Companies that go racing love to promote how the lessons learned at the racetrack trickle down to the products we use on the street. Besides being great marketing fodder, the idea behind racing is to develop products that will benefit the everyday consumer. We generally think of sportbikes (and liter-class sportbikes in particular) as being direct translations of racetrack development trickling down to production models, but we sometimes forget about the only part of the motorcycle in continuous contact with the road: its tires.

Thankfully, Pirelli hasn’t forgotten. In fact, Pirelli has been the sole tire supplier for the World Superbike Championship since 2004 and holds the same role for numerous domestic championships around the world (except in MotoAmerica, ironically). That experience has translated into an entire range of tires developed for everything from street riding to pro-level competition with direct feedback from racing.

Piero Misani (right), Pirelli’s Head of R&D, is more than just a corporate figure. He rides on the very tires he helps develop.

Piero Misani (right), Pirelli’s Head of R&D, is more than just a corporate figure. He rides on the very tires he helps develop.

That, then, begs the question: What’s the difference between a street tire and a track tire, anyway? To find an answer, Pirelli invited selected guests to try a sampling of tires on a variety of bikes at the iconic Mazda Raceway Laguna Seca. Those tires included the newest street tire in the Diablo line, the Diablo Rosso III, the Diablo Supercorsa SP, Diablo Supercorsa SC, and finally the Diablo Superbike slick.

Diablo Rosso III

The Diablo Rosso III was introduced late last year and is the successor to the popular Diablo Rosso II. Pirelli understands that as motorcycle genres are broadening in the sporting landscape, motorcycle tires need to adapt. The same holds true for the advancement in moto-technology – as it develops, so should the tire. The Diablo Rosso III is designed to be used on a wide range of motorcycles; from sportbikes to standards and sport-tourers, and everything in between.

The successor to the popular Diablo Rosso II, the Rosso III edges closer to the Supercorsa’s profile and is suitable for a wide range of motorcycles.

The successor to the popular Diablo Rosso II, the Rosso III edges closer to the Supercorsa’s profile and is suitable for a wide range of motorcycles.

Featuring a dual-compound rear for greater cornering grip and durable center section, the Rosso III is comprised of 100% silica for quick warm-up times and grip on wet roads. According to Piero Misani, Head of R&D at Pirelli, the racing influence comes in many forms. Firstly, the company has formulated new resins to help the tire maintain its grip and consistency over time. Second, the Rosso III shares more of its profile shape with the Diablo Supercorsa to provide slightly quicker steering feel compared to the Rosso II it replaces. The Rosso III’s tread design also borrows the lightning bolt pattern of the Supercorsa, but with more sipes for better water dispersion during wet riding.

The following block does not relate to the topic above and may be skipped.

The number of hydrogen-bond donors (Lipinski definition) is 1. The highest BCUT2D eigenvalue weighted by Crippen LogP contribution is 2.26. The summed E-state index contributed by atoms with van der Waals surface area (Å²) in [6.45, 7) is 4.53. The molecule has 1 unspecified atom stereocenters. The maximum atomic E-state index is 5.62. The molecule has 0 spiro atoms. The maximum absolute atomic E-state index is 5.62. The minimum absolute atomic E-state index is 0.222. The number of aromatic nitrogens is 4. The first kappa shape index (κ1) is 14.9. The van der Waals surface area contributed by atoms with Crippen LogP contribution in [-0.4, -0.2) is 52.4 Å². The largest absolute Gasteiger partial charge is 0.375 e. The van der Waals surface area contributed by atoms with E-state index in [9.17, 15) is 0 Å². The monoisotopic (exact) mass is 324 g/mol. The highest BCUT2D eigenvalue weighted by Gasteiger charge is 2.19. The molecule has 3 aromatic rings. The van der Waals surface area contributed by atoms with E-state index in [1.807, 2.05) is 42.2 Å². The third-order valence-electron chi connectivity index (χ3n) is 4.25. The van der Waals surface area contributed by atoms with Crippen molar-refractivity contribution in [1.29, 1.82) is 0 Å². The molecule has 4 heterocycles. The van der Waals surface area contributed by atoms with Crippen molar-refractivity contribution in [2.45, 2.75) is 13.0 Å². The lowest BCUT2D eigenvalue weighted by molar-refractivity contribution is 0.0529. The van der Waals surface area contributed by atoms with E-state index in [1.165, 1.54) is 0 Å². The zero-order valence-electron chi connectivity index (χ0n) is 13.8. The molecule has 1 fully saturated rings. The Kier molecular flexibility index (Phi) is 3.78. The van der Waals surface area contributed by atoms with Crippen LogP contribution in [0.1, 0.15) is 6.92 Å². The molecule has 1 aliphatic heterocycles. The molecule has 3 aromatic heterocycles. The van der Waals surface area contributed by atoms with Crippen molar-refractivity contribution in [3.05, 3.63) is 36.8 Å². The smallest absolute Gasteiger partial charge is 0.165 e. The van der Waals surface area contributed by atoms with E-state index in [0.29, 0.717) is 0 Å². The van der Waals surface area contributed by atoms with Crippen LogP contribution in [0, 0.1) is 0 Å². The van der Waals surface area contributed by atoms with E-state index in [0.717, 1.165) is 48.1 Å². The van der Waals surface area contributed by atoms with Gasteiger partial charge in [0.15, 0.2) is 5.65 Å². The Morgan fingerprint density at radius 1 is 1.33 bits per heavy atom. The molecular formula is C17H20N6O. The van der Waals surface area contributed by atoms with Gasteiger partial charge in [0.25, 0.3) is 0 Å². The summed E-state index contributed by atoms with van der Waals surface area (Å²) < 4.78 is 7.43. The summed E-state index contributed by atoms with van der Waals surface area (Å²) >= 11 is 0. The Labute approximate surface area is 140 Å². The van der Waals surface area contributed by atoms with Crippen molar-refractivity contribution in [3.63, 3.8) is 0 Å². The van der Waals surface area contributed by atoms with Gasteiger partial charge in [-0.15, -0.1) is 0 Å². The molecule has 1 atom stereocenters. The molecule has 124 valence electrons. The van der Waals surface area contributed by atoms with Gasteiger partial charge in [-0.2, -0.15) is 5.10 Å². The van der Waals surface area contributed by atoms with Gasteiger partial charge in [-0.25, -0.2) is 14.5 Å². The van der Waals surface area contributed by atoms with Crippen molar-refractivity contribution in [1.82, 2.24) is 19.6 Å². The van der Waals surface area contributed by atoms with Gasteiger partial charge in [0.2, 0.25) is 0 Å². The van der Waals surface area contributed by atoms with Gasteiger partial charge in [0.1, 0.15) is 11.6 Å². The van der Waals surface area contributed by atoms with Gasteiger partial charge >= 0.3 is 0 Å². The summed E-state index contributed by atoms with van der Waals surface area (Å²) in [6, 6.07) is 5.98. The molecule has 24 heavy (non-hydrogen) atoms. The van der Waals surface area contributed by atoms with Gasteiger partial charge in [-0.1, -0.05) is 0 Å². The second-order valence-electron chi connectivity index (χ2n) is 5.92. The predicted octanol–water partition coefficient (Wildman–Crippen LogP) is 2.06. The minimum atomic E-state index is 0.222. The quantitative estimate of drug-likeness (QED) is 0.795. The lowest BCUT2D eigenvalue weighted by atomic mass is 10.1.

Overall, the Rosso III is said to provide much better grip compared to the Rosso II, especially in the wet, maintain that performance for longer, and be suitable for a wide range of motorcycles.

I didn’t get to ride the Rosso III on the roads, but was able to spin laps at Laguna aboard both a Kawasaki ZX-6R and Z800. True to form, the IIIs warmed up quickly – I probably only needed half a lap – with stability under braking and turning characteristics similar to its more race-oriented siblings. The tire’s hard carcass is to credit for the braking stability, while the profile borrowed loosely from the Supercorsa gets credit for the latter.

Kawasaki’s Z800 is among the lighter, less powerful, and least technologically advanced motorcycles the Diablo Rosso III was designed for. At the other end of the spectrum, the tire is also suitable for BMW’s S1000XR.

Kawasaki’s Z800 is among the lighter, less powerful, and least technologically advanced motorcycles the Diablo Rosso III was designed for. At the other end of the spectrum, the tire is also suitable for BMW’s S1000XR.

The tire doesn’t inspire quite the confidence to drag an elbow on the ground, but does feel planted leaned over. I did notice a slightly greasy feeling as the laps piled up, causing me to trailbrake less and be more cautious with the throttle on exits, but that feeling eventually plateaued and remained consistent throughout the day and after several riders of varying skill levels rode the same bikes. It’s a solid choice for the occasional track rider, or those in the novice or intermediate groups, because of its quick warm-up times and durability.

Supercorsa SP and SC

This very tire, the Pirelli Supercorsa SC, is the same rubber you’ll find in the World Supersport and Superstock paddock. It’s the culmination of more than 14 years experience on the World Superbike stage.

This very tire, the Pirelli Supercorsa SC, is the same rubber you’ll find in the World Supersport and Superstock paddock. It’s the culmination of more than 14 years experience on the World Superbike stage.